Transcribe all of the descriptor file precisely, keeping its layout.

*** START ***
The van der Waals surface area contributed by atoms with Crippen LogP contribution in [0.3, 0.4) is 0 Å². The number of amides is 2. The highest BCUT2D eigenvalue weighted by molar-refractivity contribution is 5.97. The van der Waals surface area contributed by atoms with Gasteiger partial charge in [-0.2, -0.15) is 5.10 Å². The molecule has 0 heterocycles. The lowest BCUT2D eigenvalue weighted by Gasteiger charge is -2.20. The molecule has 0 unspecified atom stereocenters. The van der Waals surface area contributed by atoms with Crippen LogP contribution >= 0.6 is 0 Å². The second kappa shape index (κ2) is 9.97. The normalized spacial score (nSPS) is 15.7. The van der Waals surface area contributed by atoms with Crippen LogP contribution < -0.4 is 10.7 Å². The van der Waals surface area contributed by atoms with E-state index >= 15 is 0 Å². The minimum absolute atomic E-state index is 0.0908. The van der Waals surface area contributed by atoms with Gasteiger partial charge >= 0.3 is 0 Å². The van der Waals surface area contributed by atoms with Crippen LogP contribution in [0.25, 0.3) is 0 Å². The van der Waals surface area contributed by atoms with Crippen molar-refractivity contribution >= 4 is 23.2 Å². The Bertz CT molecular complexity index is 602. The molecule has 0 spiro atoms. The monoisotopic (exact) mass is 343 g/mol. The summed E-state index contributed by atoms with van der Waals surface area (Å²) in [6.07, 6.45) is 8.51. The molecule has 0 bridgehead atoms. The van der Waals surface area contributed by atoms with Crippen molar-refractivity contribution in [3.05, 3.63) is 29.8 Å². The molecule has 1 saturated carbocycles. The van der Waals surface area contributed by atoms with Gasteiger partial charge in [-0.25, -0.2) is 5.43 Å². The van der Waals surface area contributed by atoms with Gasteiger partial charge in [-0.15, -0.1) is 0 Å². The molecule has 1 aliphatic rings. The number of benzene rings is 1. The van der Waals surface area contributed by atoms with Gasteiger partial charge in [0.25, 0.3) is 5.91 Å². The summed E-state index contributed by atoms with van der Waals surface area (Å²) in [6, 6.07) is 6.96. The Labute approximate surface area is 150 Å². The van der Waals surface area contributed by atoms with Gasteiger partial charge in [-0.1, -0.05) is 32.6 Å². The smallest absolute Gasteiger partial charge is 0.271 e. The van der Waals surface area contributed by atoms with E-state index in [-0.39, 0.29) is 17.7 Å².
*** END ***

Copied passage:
The van der Waals surface area contributed by atoms with Crippen LogP contribution in [0.3, 0.4) is 0 Å². The number of amides is 2. The highest BCUT2D eigenvalue weighted by molar-refractivity contribution is 5.97. The van der Waals surface area contributed by atoms with Gasteiger partial charge in [-0.2, -0.15) is 5.10 Å². The molecule has 0 heterocycles. The lowest BCUT2D eigenvalue weighted by Gasteiger charge is -2.20. The molecule has 0 unspecified atom stereocenters. The van der Waals surface area contributed by atoms with Crippen LogP contribution >= 0.6 is 0 Å². The second kappa shape index (κ2) is 9.97. The normalized spacial score (nSPS) is 15.7. The van der Waals surface area contributed by atoms with Crippen LogP contribution < -0.4 is 10.7 Å². The van der Waals surface area contributed by atoms with E-state index >= 15 is 0 Å². The minimum absolute atomic E-state index is 0.0908. The van der Waals surface area contributed by atoms with Gasteiger partial charge >= 0.3 is 0 Å². The van der Waals surface area contributed by atoms with Crippen LogP contribution in [0.25, 0.3) is 0 Å². The van der Waals surface area contributed by atoms with Crippen molar-refractivity contribution >= 4 is 23.2 Å². The Bertz CT molecular complexity index is 602. The molecule has 0 spiro atoms. The monoisotopic (exact) mass is 343 g/mol. The summed E-state index contributed by atoms with van der Waals surface area (Å²) in [6.07, 6.45) is 8.51. The molecule has 0 bridgehead atoms. The van der Waals surface area contributed by atoms with Crippen molar-refractivity contribution in [3.05, 3.63) is 29.8 Å². The molecule has 1 saturated carbocycles. The van der Waals surface area contributed by atoms with Gasteiger partial charge in [-0.25, -0.2) is 5.43 Å². The van der Waals surface area contributed by atoms with Gasteiger partial charge in [-0.15, -0.1) is 0 Å². The molecule has 1 aliphatic rings. The number of benzene rings is 1. The van der Waals surface area contributed by atoms with Gasteiger partial charge in [0.25, 0.3) is 5.91 Å². The summed E-state index contributed by atoms with van der Waals surface area (Å²) in [6, 6.07) is 6.96. The Labute approximate surface area is 150 Å². The van der Waals surface area contributed by atoms with Gasteiger partial charge in [-0.1, -0.05) is 32.6 Å². The smallest absolute Gasteiger partial charge is 0.271 e. The van der Waals surface area contributed by atoms with E-state index in [-0.39, 0.29) is 17.7 Å².